Our FaceBook Live Event – A Brexit update, super productive economic resources and time management in exams

The full video is available right here from our Positive Economics co-author, Susan Hayes Facebook Live Q&A event. You can click this link to register for the next one focusing on housing.

We got good engagement and feedback from teachers who joined our Facebook Live event. Some comments below.

Below is a range of resources that could be of help for students and teachers right around the country including:

Highly useful and efficient data sources

Every month, the government publishes a twelve page document filled with exactly what an economics student in Ireland needs including the latest national income data, employment details, earnings from tourism and a snapshot of government finances.

The Department of Business Enterprise and Innovation produce a superb dashboard of 60 economic indicators that have interactive features, offer more detail in the areas that you might be interested in and issues a great monthly newsletter so that you can automatically receive updates along the way.

  • The really easy way to get foreign exchange rates (for international trade and other questions)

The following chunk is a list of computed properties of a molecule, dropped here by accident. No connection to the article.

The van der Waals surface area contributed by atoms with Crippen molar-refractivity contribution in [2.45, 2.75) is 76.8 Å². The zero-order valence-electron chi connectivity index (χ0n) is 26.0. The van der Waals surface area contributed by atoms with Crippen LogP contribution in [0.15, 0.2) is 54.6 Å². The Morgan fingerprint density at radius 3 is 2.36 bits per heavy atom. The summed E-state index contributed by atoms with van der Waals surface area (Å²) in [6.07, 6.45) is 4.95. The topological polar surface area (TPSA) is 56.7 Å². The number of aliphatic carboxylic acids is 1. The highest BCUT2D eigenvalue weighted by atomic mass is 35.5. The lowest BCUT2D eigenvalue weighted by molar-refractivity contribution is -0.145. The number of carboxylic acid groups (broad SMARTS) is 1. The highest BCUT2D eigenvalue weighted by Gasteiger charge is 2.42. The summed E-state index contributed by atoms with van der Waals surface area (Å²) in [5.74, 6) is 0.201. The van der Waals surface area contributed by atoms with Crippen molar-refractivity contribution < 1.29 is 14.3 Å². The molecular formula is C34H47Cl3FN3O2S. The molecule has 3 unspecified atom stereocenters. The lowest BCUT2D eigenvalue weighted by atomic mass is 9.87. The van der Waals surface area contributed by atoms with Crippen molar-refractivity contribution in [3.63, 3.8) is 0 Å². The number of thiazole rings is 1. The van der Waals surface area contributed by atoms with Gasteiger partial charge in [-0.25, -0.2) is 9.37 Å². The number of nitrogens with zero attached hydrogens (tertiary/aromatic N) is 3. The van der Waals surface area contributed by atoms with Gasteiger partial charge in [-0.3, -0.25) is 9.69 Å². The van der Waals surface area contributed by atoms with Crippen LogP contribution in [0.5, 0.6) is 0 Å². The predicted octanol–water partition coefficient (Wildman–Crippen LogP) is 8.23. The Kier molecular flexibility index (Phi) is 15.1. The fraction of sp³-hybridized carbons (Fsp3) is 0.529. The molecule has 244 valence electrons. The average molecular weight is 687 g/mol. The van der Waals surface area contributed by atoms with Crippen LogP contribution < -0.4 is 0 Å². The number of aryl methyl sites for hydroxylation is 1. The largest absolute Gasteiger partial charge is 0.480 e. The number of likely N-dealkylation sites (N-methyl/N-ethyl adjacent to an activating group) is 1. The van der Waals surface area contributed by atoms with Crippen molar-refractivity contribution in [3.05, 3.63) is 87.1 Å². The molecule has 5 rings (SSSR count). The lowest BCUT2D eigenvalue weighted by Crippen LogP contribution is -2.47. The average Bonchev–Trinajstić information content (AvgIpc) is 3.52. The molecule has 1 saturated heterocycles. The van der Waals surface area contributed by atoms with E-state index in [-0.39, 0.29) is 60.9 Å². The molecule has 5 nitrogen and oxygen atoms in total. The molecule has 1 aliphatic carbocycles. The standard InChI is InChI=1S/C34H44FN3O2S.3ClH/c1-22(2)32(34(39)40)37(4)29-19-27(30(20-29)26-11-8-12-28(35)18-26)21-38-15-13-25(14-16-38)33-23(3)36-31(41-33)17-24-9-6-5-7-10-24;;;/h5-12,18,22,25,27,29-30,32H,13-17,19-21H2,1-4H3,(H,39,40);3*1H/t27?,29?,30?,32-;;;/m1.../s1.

If you put the code for two currencies together into a Google search bar, you will get a screen that produces the current exchange rate. For example, these links will get you the euro-sterling rate and the euro-dollar rate in a second!

The latest on Brexit 

  • The menu of possibilities following the UK election in December 2019

This infographic from the BBC shows clearly the key developments that could happen after the UK voting population takes to the ballot box next week. The main parties across the country have different positions on their preferred avenue and the Guardian are keeping a close eye on the polls to track which option England, Wales, Scotland and Northern Ireland are leaning towards.

Menu of possibilities following the UK December 2019 election

  • The impact of a devaluation of sterling on the Irish economy.

In a post I wrote for Positive Economics readers in September, I referred to the likely effect of Irish exports being more expensive in the UK, how inflation is imported into the UK household and the resulting change in tourist figures from our nearest international neighbours.

  • Irish consumer sentiment

If we want a sense of how Irish people feel about their own prospects and if they intend to spend more in the future than currently, we would examine a consumer sentiment index. If the value is over 50, then people in Ireland feel that they would spend more. On the other hand, if the value is below 50, it means that people in Ireland expect to contract their spending. The Irish Times posted an interesting report on how the KBC Bank Ireland/ESRI consumer sentiment index jumped off a six-month low of 69.5 right up to 77.1 following October’s crunch talks that averted a crash-out Brexit. This indicator is worth observing as a way to “take the pulse” of the Irish consumer, both in the context of Brexit and otherwise.

  • Other developments in the European Union